The "100% for Kids" Education Foundation gave grants to three Alpine School District schools to provide more education enrichment materials for classrooms.
The 100% for Kids program awarded a total of $4,250 in grant money divided between the three schools.
Meadow Elementary School in Lehi received $1,250 for projectors and document cameras. Shelley Elementary School in American Fork and Manila Elementary School in Pleasant Grove were each awarded $1,500 for their school music programs.
"The 100% for Kids Foundation was formed by the Utah Credit Union Association with a mission to improve education in Utah by enhancing and expanding classroom level resources and programs," said Liz White, 100% for Kids Foundation director.
According to White, the foundation has donated more than $5 million since it was founded in 2002, contributing to each of Utah's 40 school districts.
White, who has been director of the 100% for Kids program since 2010, said that the foundation reviews grant applications with the goal of selecting those that will aid the largest number of students in the greatest ways.
Applications are judged monthly by a board of volunteers comprised of both credit union professionals and educators, and grants are awarded quarterly.
"The reason it started was that often there is a definite gap between what teachers really need and what is available to them beyond just basic supplies. We want to help fill that gap. It's a really great way for credit unions to get involved in their communities," White said.
As the student population at Meadow Elementary School in Lehi nears 1,300, the school has added two new teaching positions. Kerri Hundley, an assistant administrator at Meadow Elementary School, wrote the grant application requesting funds to provide those two new teachers with document cameras and projectors.
"We are really excited to be able to provide for the technology needs of the teachers. It is such a crucial part of educating students today," Hundley said.
Other classrooms at Meadow are already equipped with similar technology, but the new cameras will be smaller and more portable than those currently in use. The document cameras give teachers the capability to tape lessons and put them on web sites for students to review or make-up missed classes. The cameras also eliminate the need to transfer visual aids onto transparencies for use with overhead projectors. Used with the cameras, the new projectors can enlarge and project any document or photo onto the classroom whiteboard.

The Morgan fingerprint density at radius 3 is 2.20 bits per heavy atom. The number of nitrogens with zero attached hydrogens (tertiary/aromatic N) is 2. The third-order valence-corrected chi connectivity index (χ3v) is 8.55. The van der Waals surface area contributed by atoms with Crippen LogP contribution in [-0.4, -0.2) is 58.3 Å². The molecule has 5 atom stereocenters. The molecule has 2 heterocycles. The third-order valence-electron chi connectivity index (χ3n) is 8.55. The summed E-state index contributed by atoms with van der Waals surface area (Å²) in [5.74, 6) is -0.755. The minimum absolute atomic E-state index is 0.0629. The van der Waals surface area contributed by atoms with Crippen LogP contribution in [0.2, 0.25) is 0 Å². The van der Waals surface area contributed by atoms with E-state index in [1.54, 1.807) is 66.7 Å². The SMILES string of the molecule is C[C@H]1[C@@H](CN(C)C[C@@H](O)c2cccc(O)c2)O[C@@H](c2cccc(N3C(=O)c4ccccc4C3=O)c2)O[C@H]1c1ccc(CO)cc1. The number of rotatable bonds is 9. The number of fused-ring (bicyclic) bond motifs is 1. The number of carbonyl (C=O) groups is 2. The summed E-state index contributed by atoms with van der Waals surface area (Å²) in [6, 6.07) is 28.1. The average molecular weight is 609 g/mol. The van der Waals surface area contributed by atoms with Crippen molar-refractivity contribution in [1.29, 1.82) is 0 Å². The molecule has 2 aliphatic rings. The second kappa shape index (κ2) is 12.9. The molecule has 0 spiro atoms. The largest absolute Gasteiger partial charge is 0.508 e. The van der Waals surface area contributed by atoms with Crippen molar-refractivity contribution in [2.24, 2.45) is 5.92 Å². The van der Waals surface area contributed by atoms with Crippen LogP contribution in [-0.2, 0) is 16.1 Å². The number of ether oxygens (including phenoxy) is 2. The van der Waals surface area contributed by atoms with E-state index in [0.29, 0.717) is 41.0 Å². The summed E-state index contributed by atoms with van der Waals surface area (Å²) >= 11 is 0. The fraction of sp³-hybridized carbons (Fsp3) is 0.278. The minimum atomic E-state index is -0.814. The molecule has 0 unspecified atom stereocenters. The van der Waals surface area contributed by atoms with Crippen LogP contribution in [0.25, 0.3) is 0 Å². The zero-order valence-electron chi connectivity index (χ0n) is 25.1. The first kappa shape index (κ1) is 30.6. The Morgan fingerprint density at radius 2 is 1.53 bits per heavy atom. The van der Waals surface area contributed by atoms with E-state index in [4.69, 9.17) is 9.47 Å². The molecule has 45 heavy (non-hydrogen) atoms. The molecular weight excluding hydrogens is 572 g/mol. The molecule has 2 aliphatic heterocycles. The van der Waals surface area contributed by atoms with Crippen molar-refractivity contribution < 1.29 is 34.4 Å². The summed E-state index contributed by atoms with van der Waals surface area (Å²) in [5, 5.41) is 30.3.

"It just makes teaching so much more efficient. We can project even small objects on the whiteboard, move the camera around, show things in 3-D, show students' own work, plug into video clips, and use online instruction," Hundley said.
According to White, the 100% for Kids program gives priority to grants that fund core curriculum programs in reading, writing and math.
Arts programs that benefit a large number of students have also been awarded grants. Both Shelley Elementary School in American Fork and Manila Elementary School in Pleasant Grove received grants for their school music programs.
"We are so grateful that there are entities out there that do support the arts for the benefit of our children," said Cheree Davis, Shelley Elementary School music specialist.
Davis teaches music to 900 students per week and said when she took over as music specialist six years ago, her music equipment consisted mostly of worn cassette tapes from the 1980s.
The grant money will help purchase percussion instruments for the fifth and sixth graders.
"The grant has been a life-saver. It opens up exciting opportunities to expose our students to multiple rhythms, bells, maracas, and all kinds of percussion," Davis said.
Both Shelley Elementary School and Manila Elementary School are implementing the Core Music for Kids program that emphasizes a specific feature of music for each grade.
According to Sherry Shepherd, music specialist for Manila Elementary School, students enjoy their own grade's music specialty while looking forward to the unique program for each higher grade. Kindergarten students and first-graders sing; second-graders perform a musical play; third-graders learn music notation; fourth-graders play recorders; fifth-graders play ukuleles; and sixth-graders learn rhythm by playing percussion instruments. The 100% for Kids grant will help buy percussion instruments for Manila Elementary School.
"I'm very grateful for the grant, and the kids are really excited. I feel so fortunate to be involved in this. I raised my kids in California where there was no music in the schools, and I've subbed in many schools with no music instruction," Shepherd said.
Both Shepherd and Davis credited Amy Cutler, founder of Core Music for Kids, with helping them through the grant process.
"She told me about the credit union program and helped me know what to do," said Davis.
White said that more and more educators are learning about the 100% for Kids Utah Credit Union Education Foundation grants and proposing creative ways to improve education with the grant funds.
"We are getting more applications every year. It's great to be able to help educators do more for their students," said White.
For more information, or to apply for a grant, go to 100percentforkids.org.